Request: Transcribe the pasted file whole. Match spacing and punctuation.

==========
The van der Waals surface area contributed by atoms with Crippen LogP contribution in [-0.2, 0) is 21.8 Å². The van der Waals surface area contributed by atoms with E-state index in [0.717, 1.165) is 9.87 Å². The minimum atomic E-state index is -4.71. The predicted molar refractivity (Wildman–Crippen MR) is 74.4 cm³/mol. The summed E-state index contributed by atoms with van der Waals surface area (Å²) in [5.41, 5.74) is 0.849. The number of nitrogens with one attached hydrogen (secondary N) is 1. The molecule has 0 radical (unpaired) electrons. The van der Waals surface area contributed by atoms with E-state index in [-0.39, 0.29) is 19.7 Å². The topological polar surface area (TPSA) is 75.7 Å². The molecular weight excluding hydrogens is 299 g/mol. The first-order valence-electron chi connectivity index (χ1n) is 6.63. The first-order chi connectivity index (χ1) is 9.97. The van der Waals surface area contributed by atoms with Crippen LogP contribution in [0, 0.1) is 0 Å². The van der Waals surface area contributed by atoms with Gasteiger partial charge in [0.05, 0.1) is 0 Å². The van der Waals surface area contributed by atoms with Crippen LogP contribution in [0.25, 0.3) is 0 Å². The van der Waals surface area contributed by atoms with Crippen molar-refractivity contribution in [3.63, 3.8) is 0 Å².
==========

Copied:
The van der Waals surface area contributed by atoms with Crippen LogP contribution in [-0.2, 0) is 21.8 Å². The van der Waals surface area contributed by atoms with E-state index in [0.717, 1.165) is 9.87 Å². The minimum atomic E-state index is -4.71. The predicted molar refractivity (Wildman–Crippen MR) is 74.4 cm³/mol. The summed E-state index contributed by atoms with van der Waals surface area (Å²) in [5.41, 5.74) is 0.849. The number of nitrogens with one attached hydrogen (secondary N) is 1. The molecule has 0 radical (unpaired) electrons. The van der Waals surface area contributed by atoms with E-state index in [-0.39, 0.29) is 19.7 Å². The topological polar surface area (TPSA) is 75.7 Å². The molecular weight excluding hydrogens is 299 g/mol. The first-order valence-electron chi connectivity index (χ1n) is 6.63. The first-order chi connectivity index (χ1) is 9.97. The van der Waals surface area contributed by atoms with Crippen LogP contribution in [0, 0.1) is 0 Å². The van der Waals surface area contributed by atoms with Gasteiger partial charge in [0.05, 0.1) is 0 Å². The van der Waals surface area contributed by atoms with Crippen LogP contribution in [0.25, 0.3) is 0 Å². The van der Waals surface area contributed by atoms with Crippen molar-refractivity contribution in [3.63, 3.8) is 0 Å².